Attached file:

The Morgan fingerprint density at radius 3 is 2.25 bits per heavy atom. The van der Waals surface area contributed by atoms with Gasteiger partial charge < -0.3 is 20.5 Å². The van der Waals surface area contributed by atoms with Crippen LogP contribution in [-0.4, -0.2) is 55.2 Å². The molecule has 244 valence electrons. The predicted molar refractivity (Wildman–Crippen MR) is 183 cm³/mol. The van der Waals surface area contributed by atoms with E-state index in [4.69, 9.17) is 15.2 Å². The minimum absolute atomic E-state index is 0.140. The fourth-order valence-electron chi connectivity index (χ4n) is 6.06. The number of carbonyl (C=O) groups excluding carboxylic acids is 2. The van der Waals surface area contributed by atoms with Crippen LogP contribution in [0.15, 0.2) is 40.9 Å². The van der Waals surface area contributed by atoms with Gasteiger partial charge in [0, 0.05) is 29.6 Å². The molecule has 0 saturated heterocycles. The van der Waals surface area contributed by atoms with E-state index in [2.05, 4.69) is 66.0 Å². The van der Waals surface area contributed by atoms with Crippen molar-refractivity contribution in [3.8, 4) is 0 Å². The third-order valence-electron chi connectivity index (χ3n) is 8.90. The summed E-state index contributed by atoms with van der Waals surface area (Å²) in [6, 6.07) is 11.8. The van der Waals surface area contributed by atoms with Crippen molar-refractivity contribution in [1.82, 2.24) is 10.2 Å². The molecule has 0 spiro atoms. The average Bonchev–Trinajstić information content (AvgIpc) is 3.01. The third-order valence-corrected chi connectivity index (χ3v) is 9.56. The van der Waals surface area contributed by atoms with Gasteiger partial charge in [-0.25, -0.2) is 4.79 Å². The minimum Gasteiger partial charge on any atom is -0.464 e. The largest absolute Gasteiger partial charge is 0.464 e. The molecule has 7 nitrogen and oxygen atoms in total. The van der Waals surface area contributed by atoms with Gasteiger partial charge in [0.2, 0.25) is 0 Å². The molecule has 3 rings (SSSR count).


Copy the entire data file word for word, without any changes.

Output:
The Morgan fingerprint density at radius 3 is 2.25 bits per heavy atom. The van der Waals surface area contributed by atoms with Gasteiger partial charge < -0.3 is 20.5 Å². The van der Waals surface area contributed by atoms with Crippen LogP contribution in [-0.4, -0.2) is 55.2 Å². The molecule has 244 valence electrons. The predicted molar refractivity (Wildman–Crippen MR) is 183 cm³/mol. The van der Waals surface area contributed by atoms with E-state index in [4.69, 9.17) is 15.2 Å². The minimum absolute atomic E-state index is 0.140. The fourth-order valence-electron chi connectivity index (χ4n) is 6.06. The number of carbonyl (C=O) groups excluding carboxylic acids is 2. The van der Waals surface area contributed by atoms with Crippen LogP contribution in [0.15, 0.2) is 40.9 Å². The van der Waals surface area contributed by atoms with Gasteiger partial charge in [0, 0.05) is 29.6 Å². The molecule has 0 saturated heterocycles. The van der Waals surface area contributed by atoms with E-state index in [2.05, 4.69) is 66.0 Å². The van der Waals surface area contributed by atoms with Crippen molar-refractivity contribution in [3.8, 4) is 0 Å². The third-order valence-electron chi connectivity index (χ3n) is 8.90. The summed E-state index contributed by atoms with van der Waals surface area (Å²) in [6, 6.07) is 11.8. The van der Waals surface area contributed by atoms with Crippen molar-refractivity contribution in [1.82, 2.24) is 10.2 Å². The molecule has 0 spiro atoms. The average Bonchev–Trinajstić information content (AvgIpc) is 3.01. The third-order valence-corrected chi connectivity index (χ3v) is 9.56. The van der Waals surface area contributed by atoms with Gasteiger partial charge in [-0.25, -0.2) is 4.79 Å². The minimum Gasteiger partial charge on any atom is -0.464 e. The largest absolute Gasteiger partial charge is 0.464 e. The molecule has 7 nitrogen and oxygen atoms in total. The van der Waals surface area contributed by atoms with Gasteiger partial charge in [0.2, 0.25) is 0 Å². The molecule has 3 rings (SSSR count).